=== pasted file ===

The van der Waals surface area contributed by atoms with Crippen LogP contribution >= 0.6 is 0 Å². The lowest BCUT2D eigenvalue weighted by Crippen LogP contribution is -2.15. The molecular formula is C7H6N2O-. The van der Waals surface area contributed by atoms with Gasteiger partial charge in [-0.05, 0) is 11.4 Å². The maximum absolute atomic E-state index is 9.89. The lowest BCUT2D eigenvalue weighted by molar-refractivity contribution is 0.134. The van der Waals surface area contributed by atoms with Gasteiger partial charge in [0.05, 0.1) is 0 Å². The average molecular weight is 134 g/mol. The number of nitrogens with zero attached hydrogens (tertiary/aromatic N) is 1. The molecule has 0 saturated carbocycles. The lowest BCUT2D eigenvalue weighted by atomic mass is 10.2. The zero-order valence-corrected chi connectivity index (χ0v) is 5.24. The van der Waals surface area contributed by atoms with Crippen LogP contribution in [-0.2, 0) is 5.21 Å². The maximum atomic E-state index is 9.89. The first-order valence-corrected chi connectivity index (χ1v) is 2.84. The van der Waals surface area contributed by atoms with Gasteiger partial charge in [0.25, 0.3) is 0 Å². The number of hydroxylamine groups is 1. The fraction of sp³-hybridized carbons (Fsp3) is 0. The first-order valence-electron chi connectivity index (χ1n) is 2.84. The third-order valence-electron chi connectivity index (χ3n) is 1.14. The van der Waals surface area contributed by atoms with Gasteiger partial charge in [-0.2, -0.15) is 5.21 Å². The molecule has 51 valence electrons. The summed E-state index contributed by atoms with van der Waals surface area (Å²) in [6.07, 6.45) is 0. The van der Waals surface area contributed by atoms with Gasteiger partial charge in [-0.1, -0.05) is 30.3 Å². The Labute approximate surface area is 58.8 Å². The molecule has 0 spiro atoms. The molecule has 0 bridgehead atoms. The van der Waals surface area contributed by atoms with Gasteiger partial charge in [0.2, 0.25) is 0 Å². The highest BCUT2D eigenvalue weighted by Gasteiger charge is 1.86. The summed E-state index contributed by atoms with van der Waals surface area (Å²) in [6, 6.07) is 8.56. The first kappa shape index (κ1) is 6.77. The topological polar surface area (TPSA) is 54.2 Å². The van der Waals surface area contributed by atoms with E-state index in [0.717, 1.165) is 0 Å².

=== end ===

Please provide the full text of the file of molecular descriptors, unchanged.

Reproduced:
The van der Waals surface area contributed by atoms with Crippen LogP contribution >= 0.6 is 0 Å². The lowest BCUT2D eigenvalue weighted by Crippen LogP contribution is -2.15. The molecular formula is C7H6N2O-. The van der Waals surface area contributed by atoms with Gasteiger partial charge in [-0.05, 0) is 11.4 Å². The maximum absolute atomic E-state index is 9.89. The lowest BCUT2D eigenvalue weighted by molar-refractivity contribution is 0.134. The van der Waals surface area contributed by atoms with Gasteiger partial charge in [0.05, 0.1) is 0 Å². The average molecular weight is 134 g/mol. The number of nitrogens with zero attached hydrogens (tertiary/aromatic N) is 1. The molecule has 0 saturated carbocycles. The lowest BCUT2D eigenvalue weighted by atomic mass is 10.2. The zero-order valence-corrected chi connectivity index (χ0v) is 5.24. The van der Waals surface area contributed by atoms with Crippen LogP contribution in [-0.2, 0) is 5.21 Å². The maximum atomic E-state index is 9.89. The first-order valence-corrected chi connectivity index (χ1v) is 2.84. The van der Waals surface area contributed by atoms with Gasteiger partial charge in [0.25, 0.3) is 0 Å². The number of hydroxylamine groups is 1. The fraction of sp³-hybridized carbons (Fsp3) is 0. The first-order valence-electron chi connectivity index (χ1n) is 2.84. The third-order valence-electron chi connectivity index (χ3n) is 1.14. The van der Waals surface area contributed by atoms with Gasteiger partial charge in [-0.2, -0.15) is 5.21 Å². The molecule has 51 valence electrons. The summed E-state index contributed by atoms with van der Waals surface area (Å²) in [6.07, 6.45) is 0. The van der Waals surface area contributed by atoms with Gasteiger partial charge in [-0.1, -0.05) is 30.3 Å². The Labute approximate surface area is 58.8 Å². The molecule has 0 spiro atoms. The molecule has 0 bridgehead atoms. The van der Waals surface area contributed by atoms with Gasteiger partial charge in [0.2, 0.25) is 0 Å². The highest BCUT2D eigenvalue weighted by Gasteiger charge is 1.86. The summed E-state index contributed by atoms with van der Waals surface area (Å²) in [6, 6.07) is 8.56. The first kappa shape index (κ1) is 6.77. The topological polar surface area (TPSA) is 54.2 Å². The van der Waals surface area contributed by atoms with E-state index in [0.717, 1.165) is 0 Å².